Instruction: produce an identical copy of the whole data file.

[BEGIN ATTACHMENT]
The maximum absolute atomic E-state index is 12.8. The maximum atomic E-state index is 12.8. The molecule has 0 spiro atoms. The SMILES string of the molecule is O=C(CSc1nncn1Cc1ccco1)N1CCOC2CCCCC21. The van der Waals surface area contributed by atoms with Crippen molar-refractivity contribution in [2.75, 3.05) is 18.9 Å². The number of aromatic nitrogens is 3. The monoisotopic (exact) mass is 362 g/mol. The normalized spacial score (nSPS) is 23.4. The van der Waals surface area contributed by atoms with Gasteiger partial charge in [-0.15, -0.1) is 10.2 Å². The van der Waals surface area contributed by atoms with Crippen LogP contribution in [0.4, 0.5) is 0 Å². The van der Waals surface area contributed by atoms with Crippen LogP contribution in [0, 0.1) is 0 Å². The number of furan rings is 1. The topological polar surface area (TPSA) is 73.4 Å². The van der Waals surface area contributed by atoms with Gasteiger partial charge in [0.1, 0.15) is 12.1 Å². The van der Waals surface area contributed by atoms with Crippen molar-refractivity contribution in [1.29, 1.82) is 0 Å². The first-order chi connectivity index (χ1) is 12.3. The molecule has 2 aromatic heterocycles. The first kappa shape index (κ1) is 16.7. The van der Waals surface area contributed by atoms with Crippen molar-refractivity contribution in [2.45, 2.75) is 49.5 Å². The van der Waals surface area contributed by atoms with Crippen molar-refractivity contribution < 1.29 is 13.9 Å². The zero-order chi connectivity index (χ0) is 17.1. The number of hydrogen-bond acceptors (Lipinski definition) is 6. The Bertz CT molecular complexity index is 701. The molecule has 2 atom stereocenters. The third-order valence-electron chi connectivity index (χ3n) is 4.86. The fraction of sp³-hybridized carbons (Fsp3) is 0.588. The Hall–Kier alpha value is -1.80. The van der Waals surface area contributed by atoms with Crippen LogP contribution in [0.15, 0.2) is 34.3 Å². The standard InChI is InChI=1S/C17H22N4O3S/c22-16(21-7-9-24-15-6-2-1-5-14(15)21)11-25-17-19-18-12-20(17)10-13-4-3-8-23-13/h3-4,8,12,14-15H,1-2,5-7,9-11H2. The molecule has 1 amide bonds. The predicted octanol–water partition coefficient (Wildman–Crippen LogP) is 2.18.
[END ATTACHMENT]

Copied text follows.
The maximum absolute atomic E-state index is 12.8. The maximum atomic E-state index is 12.8. The molecule has 0 spiro atoms. The SMILES string of the molecule is O=C(CSc1nncn1Cc1ccco1)N1CCOC2CCCCC21. The van der Waals surface area contributed by atoms with Crippen molar-refractivity contribution in [2.75, 3.05) is 18.9 Å². The number of aromatic nitrogens is 3. The monoisotopic (exact) mass is 362 g/mol. The normalized spacial score (nSPS) is 23.4. The van der Waals surface area contributed by atoms with Gasteiger partial charge in [-0.15, -0.1) is 10.2 Å². The van der Waals surface area contributed by atoms with Crippen LogP contribution in [0.4, 0.5) is 0 Å². The van der Waals surface area contributed by atoms with Crippen LogP contribution in [0, 0.1) is 0 Å². The number of furan rings is 1. The topological polar surface area (TPSA) is 73.4 Å². The van der Waals surface area contributed by atoms with Gasteiger partial charge in [0.1, 0.15) is 12.1 Å². The van der Waals surface area contributed by atoms with Crippen molar-refractivity contribution in [1.29, 1.82) is 0 Å². The first-order chi connectivity index (χ1) is 12.3. The molecule has 2 aromatic heterocycles. The first kappa shape index (κ1) is 16.7. The van der Waals surface area contributed by atoms with Crippen molar-refractivity contribution in [2.45, 2.75) is 49.5 Å². The van der Waals surface area contributed by atoms with Crippen molar-refractivity contribution < 1.29 is 13.9 Å². The zero-order chi connectivity index (χ0) is 17.1. The number of hydrogen-bond acceptors (Lipinski definition) is 6. The Bertz CT molecular complexity index is 701. The molecule has 2 atom stereocenters. The third-order valence-electron chi connectivity index (χ3n) is 4.86. The fraction of sp³-hybridized carbons (Fsp3) is 0.588. The Hall–Kier alpha value is -1.80. The van der Waals surface area contributed by atoms with Crippen LogP contribution in [0.15, 0.2) is 34.3 Å². The standard InChI is InChI=1S/C17H22N4O3S/c22-16(21-7-9-24-15-6-2-1-5-14(15)21)11-25-17-19-18-12-20(17)10-13-4-3-8-23-13/h3-4,8,12,14-15H,1-2,5-7,9-11H2. The molecule has 1 amide bonds. The predicted octanol–water partition coefficient (Wildman–Crippen LogP) is 2.18.